One of the most important questions in computer architecture over the past few decades has been just this: whether sufficiently powerful hardware scheduling is generally better than attempts to statically predict at compile time. In empirical terms, hardware won. The big project which tried to go the other way was Itanium, and it failed dismally...


Yes, this ought to have some effect.
This got my PhD advisor all hot and bothered back in the day.


Actually an interesting paper, though obviously dated (like me).
 

mr_roboto

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This got my PhD advisor all hot and bothered back in the day.


Actually an interesting paper, though obviously dated (like me).
Gonna go through the whole thing, but there's both unexpected and expected things popping up as I skim through the early parts. Josh Fisher: expected, and I bet the author / your advisor ended up at Multiflow. A VLIW architecture named Mars-432: less expected. Was there something in the 1980s causing people designing ISAs to like "432"? (I immediately thought of iAPX-432, but this Mars-432 is clearly something completely different.)
 

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having read through this gold here, and having lusted after the Archimedes as a child (first ARM computer), and for a very long time thinking that x86 is a complete hack (after brief exposure to writing my own 2d graphics library in x86 assembly as a teen for speeding up some hobby-written games in Pascal) ....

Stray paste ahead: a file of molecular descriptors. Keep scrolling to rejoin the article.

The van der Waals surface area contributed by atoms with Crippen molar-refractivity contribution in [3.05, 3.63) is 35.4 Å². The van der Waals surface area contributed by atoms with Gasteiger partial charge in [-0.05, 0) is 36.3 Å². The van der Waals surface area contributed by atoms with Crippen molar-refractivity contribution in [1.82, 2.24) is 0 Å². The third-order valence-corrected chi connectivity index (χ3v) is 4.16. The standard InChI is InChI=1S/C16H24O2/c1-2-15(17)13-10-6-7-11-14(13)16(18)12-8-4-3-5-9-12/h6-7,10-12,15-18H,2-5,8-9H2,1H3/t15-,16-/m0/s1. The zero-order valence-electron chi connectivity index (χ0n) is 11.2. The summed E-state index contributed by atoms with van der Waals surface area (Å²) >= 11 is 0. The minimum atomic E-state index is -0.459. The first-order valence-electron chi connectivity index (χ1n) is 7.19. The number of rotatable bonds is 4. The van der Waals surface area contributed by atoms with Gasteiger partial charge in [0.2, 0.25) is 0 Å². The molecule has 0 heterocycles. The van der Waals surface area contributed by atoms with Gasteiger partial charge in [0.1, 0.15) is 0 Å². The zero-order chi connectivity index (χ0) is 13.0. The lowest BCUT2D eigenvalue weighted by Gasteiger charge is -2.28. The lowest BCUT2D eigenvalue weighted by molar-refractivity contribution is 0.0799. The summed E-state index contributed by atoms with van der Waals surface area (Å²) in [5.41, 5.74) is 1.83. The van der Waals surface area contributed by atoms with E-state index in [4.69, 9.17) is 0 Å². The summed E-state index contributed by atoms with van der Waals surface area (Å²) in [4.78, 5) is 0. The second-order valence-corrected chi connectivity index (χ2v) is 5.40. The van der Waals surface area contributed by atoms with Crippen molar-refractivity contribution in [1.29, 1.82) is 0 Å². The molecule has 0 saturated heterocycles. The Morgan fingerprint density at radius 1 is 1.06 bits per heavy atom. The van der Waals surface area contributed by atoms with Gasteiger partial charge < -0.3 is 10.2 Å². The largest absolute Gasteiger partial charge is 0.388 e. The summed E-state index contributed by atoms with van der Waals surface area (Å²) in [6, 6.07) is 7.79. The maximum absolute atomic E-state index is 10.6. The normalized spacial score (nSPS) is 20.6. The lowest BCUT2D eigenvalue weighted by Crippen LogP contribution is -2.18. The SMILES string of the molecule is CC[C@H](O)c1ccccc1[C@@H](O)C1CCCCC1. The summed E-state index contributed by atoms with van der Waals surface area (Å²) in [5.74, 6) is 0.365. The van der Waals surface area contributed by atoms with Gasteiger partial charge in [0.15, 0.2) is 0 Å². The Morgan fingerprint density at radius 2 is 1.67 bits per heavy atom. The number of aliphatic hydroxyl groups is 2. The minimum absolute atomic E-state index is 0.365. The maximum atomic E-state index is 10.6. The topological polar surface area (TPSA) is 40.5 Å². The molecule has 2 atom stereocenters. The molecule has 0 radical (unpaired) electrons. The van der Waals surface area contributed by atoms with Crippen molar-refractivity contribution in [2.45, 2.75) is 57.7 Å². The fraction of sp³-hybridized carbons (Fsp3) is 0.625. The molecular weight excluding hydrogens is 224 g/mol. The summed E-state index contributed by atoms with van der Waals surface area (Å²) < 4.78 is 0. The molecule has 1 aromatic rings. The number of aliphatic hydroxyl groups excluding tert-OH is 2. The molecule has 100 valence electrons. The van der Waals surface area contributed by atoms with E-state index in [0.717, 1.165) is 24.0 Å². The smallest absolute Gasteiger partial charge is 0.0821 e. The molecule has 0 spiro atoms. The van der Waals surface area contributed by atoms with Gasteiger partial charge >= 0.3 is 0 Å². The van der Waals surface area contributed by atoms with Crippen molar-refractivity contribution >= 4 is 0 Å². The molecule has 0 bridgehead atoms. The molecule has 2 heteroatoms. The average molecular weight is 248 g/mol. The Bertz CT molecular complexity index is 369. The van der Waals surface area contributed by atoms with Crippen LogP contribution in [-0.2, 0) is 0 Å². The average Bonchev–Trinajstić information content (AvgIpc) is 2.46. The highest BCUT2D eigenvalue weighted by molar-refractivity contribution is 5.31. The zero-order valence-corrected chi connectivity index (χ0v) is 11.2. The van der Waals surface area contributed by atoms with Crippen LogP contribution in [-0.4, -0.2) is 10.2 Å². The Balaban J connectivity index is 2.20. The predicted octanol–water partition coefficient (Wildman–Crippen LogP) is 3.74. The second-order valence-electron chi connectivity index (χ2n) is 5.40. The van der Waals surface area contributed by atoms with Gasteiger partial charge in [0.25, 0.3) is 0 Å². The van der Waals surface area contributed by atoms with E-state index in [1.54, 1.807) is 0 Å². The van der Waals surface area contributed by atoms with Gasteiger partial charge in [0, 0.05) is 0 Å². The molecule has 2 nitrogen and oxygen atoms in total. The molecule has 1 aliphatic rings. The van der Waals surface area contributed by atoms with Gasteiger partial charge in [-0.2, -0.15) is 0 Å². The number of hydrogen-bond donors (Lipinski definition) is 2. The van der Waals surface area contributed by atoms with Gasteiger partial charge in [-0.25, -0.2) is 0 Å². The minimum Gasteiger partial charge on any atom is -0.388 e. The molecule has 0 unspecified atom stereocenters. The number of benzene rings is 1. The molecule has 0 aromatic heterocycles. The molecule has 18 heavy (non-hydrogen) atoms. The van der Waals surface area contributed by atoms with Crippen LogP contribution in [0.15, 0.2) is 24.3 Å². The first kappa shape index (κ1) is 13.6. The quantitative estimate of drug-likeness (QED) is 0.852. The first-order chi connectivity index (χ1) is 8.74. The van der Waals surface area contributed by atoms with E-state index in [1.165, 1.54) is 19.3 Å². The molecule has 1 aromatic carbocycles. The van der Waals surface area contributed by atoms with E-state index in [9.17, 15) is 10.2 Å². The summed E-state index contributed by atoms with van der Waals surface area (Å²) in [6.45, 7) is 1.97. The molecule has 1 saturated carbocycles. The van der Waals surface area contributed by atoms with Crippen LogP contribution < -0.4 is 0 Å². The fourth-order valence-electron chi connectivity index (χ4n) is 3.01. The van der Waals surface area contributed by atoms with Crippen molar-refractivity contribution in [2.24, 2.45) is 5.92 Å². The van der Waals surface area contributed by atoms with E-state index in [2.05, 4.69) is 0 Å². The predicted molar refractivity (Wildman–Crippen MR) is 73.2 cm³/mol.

I'm just so glad ARM seems to be taking over.

It feels like one of those extremely rare "the right thing" wins moments. Possibly because in this case "the right thing" is also cheaper to build, cheaper in terms of power, etc.

Either way, so happy I've finally got myself an Apple Silicon Mac, and they are actually performant.

A thousand times this. Nobody would design an actual RISC ISA to look anything like x86 microcode, and nobody would design x86 ucode to look like an actual RISC ISA.

Lol, I think that given a clean sheet, nobody would design anything like x86 today, even if they were looking to do a CISC design. It's 40 years of hacks, bubble gum, bandaids and sticky tape to maintain software compatibility.

Luckily now we have fast enough machines to either emulate, translate, virtualise, etc. for legacy software.
 

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Maybe we'll see that when they actually try hard for performance - with the desktop Mac Pro.

Two things:

1) What makes you think they haven't "actually tried hard" for performance so far?
2) If the Jade 2C and 4C rumors are true, then we're looking at performance already scaling quite favorably to the 2019 Mac Pro.

While more cores tends to pull down the clock speed, I think Apple's approach so far will let them largely avoid that.
 
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Two things:

1) What makes you think they haven't "actually tried hard" for performance so far?
2) If the Jade 2C and 4C rumors are true, then we're looking at performance already scaling quite favorably to the 2019 Mac Pro.

While more cores tends to pull down the clock speed, I think Apple's approach so far will let them largely avoid that.

It is likely the clock won’t have to be reduced at all. Generally, cooling capacity is proportional to surface area of the die. Since they are likely mirroring what they already have to make these bigger “chips,” they will also add proportionally-identical cooling capacity.

The problem Intel has had is local hot-spotting, which doesn’t seem to afflict Apple.